The book is all set up and ready to go for Book Clubs. It has a few insightful questions that groups can discuss and debate to do with the book, the era it is set in and more…

Vera Kelly is not a Mystery - BLOG TOUR POSTER

#BookReview by #Lou of Murderous Passions by B.R. Statham @brstateham @HenryRoiPR #CrimeFiction

Murderous Passions
By B.R. Statham
Rated: 4 stars ****

Sinister and intrigue between the pages of Murderous Passions.

Thank you to Henry Roi for contacting me to review Murderous Passions on-be-half of his represented author – B.R. Statham.
Read on for the blurb, review and link.

Blurb

Two cops. Four homicides. One case involves a college professor and six thousand suspects. The second involves a dead farm girl, a dead gigolo, and a grieving housewife. The third is a jewel thief who likes to play with big caliber guns. The fourth involves a drug-crazed hoodlum with a killer’s desire to challenge the world. It is just another working day for Detective Sergeants Turner Hahn and Frank Morales.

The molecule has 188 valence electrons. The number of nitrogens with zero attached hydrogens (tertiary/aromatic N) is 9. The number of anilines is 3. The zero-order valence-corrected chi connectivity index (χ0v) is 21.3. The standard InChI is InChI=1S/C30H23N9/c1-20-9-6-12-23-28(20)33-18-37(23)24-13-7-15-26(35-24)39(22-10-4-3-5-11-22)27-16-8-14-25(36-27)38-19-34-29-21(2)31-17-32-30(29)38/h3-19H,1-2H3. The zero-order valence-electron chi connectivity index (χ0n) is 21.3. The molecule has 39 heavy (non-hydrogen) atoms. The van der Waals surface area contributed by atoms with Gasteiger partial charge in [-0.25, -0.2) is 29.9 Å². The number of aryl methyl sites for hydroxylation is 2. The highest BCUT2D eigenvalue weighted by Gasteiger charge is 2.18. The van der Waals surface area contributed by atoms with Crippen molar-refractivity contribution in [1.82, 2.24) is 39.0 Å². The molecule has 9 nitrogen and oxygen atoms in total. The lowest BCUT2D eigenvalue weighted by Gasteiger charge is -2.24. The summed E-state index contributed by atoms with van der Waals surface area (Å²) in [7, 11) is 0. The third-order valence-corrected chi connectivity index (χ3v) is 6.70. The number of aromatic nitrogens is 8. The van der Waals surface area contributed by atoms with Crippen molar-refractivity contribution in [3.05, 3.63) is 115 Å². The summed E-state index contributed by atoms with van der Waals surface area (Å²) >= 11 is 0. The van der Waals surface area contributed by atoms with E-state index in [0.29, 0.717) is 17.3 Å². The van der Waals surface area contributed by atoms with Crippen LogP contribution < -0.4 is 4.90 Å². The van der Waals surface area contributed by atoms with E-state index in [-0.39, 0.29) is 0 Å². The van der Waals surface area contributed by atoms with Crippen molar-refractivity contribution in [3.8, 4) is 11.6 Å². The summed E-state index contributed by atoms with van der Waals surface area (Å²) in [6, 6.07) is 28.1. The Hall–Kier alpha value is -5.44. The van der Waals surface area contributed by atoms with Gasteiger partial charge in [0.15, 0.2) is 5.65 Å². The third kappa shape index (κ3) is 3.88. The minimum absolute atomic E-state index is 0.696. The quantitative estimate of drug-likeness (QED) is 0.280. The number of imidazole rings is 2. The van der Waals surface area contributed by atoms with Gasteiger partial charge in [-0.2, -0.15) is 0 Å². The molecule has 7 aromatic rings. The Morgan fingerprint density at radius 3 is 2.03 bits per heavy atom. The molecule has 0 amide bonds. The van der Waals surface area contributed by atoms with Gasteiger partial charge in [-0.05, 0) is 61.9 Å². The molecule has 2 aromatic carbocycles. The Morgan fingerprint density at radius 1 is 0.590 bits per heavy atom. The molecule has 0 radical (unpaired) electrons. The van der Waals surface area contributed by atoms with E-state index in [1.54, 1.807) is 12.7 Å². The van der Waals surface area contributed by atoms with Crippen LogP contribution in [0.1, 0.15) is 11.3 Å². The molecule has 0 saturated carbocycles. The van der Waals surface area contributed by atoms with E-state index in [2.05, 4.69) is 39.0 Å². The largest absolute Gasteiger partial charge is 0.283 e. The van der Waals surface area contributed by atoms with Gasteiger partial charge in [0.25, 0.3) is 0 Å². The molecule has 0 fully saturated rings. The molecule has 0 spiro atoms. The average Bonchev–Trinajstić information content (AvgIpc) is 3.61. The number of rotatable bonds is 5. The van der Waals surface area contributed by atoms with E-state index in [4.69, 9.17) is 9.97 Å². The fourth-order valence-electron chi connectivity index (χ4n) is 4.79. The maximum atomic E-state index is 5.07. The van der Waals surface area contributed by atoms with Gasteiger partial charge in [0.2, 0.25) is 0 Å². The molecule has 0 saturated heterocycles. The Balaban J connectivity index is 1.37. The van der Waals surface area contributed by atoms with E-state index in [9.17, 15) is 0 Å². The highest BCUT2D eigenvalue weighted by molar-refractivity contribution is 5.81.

Murderous Passions

 

Review

A tinkle on the piano may never seem as innocent again. Strike up the music and take away a piano string from the note of C and the author presents it as, not a thing of beauty for music to be made, but a very murderous instrument for garroting. It all gets very messy and macabre for someone known to Anderson University. Frank Morales and a couple of “on the beat” officers Alonzo Gonzales and Tubby Charles are on the case to such a murder, which is gruesomely described at the beginning of the book. The book then turns to the classic whodunnit mystery as it weaves through university-life within the Science faculty, focusing, especially on the professors within the Chemistry and Physics departments. The faculty was somewhat surprising as I had automatically assumed it would be within a music department, but as it isn’t so obvious, it adds to the intrigue.